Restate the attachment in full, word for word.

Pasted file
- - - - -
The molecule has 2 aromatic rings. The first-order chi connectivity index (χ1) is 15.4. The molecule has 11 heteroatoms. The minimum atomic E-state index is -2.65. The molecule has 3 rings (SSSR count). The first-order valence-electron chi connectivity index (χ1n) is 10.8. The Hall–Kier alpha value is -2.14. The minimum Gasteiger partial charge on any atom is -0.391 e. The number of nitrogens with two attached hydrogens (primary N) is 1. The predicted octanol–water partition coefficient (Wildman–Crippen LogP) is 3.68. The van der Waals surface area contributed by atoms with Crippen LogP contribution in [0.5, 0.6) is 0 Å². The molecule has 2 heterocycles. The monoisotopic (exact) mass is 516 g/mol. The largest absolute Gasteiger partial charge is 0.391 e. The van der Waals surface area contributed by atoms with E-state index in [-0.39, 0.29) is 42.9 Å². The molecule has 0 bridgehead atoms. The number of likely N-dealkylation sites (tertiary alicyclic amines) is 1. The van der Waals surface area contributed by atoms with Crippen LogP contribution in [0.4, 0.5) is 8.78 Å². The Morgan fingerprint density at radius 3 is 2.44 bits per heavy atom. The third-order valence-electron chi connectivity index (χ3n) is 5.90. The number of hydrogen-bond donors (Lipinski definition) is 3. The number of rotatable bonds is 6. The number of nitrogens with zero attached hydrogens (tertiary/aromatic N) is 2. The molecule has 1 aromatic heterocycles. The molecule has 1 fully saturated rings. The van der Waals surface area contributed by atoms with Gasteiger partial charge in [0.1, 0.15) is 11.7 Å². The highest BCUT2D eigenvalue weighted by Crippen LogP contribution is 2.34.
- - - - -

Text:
The molecule has 2 aromatic rings. The first-order chi connectivity index (χ1) is 15.4. The molecule has 11 heteroatoms. The minimum atomic E-state index is -2.65. The molecule has 3 rings (SSSR count). The first-order valence-electron chi connectivity index (χ1n) is 10.8. The Hall–Kier alpha value is -2.14. The minimum Gasteiger partial charge on any atom is -0.391 e. The number of nitrogens with two attached hydrogens (primary N) is 1. The predicted octanol–water partition coefficient (Wildman–Crippen LogP) is 3.68. The van der Waals surface area contributed by atoms with Crippen LogP contribution in [0.5, 0.6) is 0 Å². The molecule has 2 heterocycles. The monoisotopic (exact) mass is 516 g/mol. The largest absolute Gasteiger partial charge is 0.391 e. The van der Waals surface area contributed by atoms with E-state index in [-0.39, 0.29) is 42.9 Å². The molecule has 0 bridgehead atoms. The number of likely N-dealkylation sites (tertiary alicyclic amines) is 1. The van der Waals surface area contributed by atoms with Crippen LogP contribution in [0.4, 0.5) is 8.78 Å². The Morgan fingerprint density at radius 3 is 2.44 bits per heavy atom. The third-order valence-electron chi connectivity index (χ3n) is 5.90. The number of hydrogen-bond donors (Lipinski definition) is 3. The number of rotatable bonds is 6. The number of nitrogens with zero attached hydrogens (tertiary/aromatic N) is 2. The molecule has 1 aromatic heterocycles. The molecule has 1 fully saturated rings. The van der Waals surface area contributed by atoms with Gasteiger partial charge in [0.1, 0.15) is 11.7 Å². The highest BCUT2D eigenvalue weighted by Crippen LogP contribution is 2.34.